Miriam Wakerly's new novel 'Secrets in Appley Green - a 1960s village novel' begins in 1960, which makes it 'historical' romance! Hot on its heels come two Kindle volumes of short love stories first published in magazines in the 1980s - 'Rings on our Fingers' and 'Bells on our Toes'.
She was born and brought up in Tetbury, Gloucestershire (of Highgrove fame) but has lived in Surrey for the past 38 years. With a degree in English, French, Sociology and Politics from Leicester University; a mixed working life that usually involved writing one way or another; and three adult children now flown the nest, she finally settled down to writing novels a couple of years before retirement.
Her previous (third) novel, Shades of Appley Green, is set in the same fictional Surrey-Hampshire village as her first two novels, Gypsies Stop tHere and No Gypsies Served. It is a 'modern village novel' set in around 2012. Her third and fourth novels have nothing to do with Gypsies.
Gypsies Stop tHere was launched the day after she stopped working. The Gypsy idea was seeded when working in the community supporting single teenage mothers when she thought the services being offered - support and information - should be extended to the Travelling community. Then excited and fascinated by the information she uncovered through reading; talking to Gypsies and Travellers; visiting sites; attending events; exploring websites of related organisations, she knew she had found her theme for a modern novel - perhaps many novels. More detail on this process can be found in her blog, Miriam's Ramblings. Many questions arose in her mind that her novels try to answer. She felt a need to reach out to people to help foster a better understanding of their current problems and erosion of their culture, but through a page-turner!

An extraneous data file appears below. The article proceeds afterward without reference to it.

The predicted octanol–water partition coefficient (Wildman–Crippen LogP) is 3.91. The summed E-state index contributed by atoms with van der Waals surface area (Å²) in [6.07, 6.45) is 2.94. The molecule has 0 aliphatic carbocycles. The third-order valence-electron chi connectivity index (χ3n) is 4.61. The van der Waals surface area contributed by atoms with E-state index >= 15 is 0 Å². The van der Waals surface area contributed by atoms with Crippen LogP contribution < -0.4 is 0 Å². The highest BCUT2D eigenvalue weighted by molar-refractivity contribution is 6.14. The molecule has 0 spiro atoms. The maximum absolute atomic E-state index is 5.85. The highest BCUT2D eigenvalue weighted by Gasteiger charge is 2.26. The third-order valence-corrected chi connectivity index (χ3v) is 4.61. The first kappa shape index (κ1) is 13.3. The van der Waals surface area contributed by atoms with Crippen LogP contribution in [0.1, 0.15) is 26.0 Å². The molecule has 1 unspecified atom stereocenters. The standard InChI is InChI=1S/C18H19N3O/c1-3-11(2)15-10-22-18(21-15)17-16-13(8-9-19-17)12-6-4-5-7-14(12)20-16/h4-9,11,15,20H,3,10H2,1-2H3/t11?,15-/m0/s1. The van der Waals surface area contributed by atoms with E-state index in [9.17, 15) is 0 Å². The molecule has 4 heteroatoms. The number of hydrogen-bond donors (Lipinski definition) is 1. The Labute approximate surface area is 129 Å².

In 2010 No Gypsies Served was published, taking aspects of her theme further - looking at events of recent history to help explain current attitudes, for example. It looks back as well as moving forward.
Enjoyed by mainstream readers, her first two are also included on the recommended reading list for diversity police training; and some branches of the Traveller Education Service have used them in adult literacy classes.
She has spoken on many radio stations, especially BBC Surrey. She is one of the first Independent Author Members of the Romantic Novelists' Association and a long-standing member of the Society of Authors and LoveaHappyEnding.com. More recently she has run novel writing workshops and, since April 2016, has been a monthly columnist for Surrey Life magazine - writing about people who put life into Surrey villages.